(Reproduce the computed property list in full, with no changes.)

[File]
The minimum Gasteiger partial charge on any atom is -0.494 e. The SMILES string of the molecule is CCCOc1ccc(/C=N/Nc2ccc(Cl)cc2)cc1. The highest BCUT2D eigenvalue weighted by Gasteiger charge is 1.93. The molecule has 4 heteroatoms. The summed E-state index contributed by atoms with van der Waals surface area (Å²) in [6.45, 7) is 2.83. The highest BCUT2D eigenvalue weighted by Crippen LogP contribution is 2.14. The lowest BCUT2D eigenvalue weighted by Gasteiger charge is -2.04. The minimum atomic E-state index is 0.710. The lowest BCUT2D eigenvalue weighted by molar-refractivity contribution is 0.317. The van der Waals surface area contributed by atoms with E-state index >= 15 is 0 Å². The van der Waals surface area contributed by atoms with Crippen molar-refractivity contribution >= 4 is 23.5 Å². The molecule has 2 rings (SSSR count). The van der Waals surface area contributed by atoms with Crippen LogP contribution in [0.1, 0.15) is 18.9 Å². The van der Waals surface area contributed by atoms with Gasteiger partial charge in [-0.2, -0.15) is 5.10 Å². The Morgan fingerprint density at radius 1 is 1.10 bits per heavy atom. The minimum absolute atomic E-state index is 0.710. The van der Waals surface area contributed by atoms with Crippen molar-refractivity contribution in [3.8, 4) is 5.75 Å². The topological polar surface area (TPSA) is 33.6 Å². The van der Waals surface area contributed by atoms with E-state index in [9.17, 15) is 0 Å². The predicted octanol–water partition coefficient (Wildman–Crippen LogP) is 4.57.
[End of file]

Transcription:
The minimum Gasteiger partial charge on any atom is -0.494 e. The SMILES string of the molecule is CCCOc1ccc(/C=N/Nc2ccc(Cl)cc2)cc1. The highest BCUT2D eigenvalue weighted by Gasteiger charge is 1.93. The molecule has 4 heteroatoms. The summed E-state index contributed by atoms with van der Waals surface area (Å²) in [6.45, 7) is 2.83. The highest BCUT2D eigenvalue weighted by Crippen LogP contribution is 2.14. The lowest BCUT2D eigenvalue weighted by Gasteiger charge is -2.04. The minimum atomic E-state index is 0.710. The lowest BCUT2D eigenvalue weighted by molar-refractivity contribution is 0.317. The van der Waals surface area contributed by atoms with E-state index >= 15 is 0 Å². The van der Waals surface area contributed by atoms with Crippen molar-refractivity contribution >= 4 is 23.5 Å². The molecule has 2 rings (SSSR count). The van der Waals surface area contributed by atoms with Crippen LogP contribution in [0.1, 0.15) is 18.9 Å². The van der Waals surface area contributed by atoms with Gasteiger partial charge in [-0.2, -0.15) is 5.10 Å². The Morgan fingerprint density at radius 1 is 1.10 bits per heavy atom. The minimum absolute atomic E-state index is 0.710. The van der Waals surface area contributed by atoms with Crippen molar-refractivity contribution in [3.8, 4) is 5.75 Å². The topological polar surface area (TPSA) is 33.6 Å². The van der Waals surface area contributed by atoms with E-state index in [9.17, 15) is 0 Å². The predicted octanol–water partition coefficient (Wildman–Crippen LogP) is 4.57.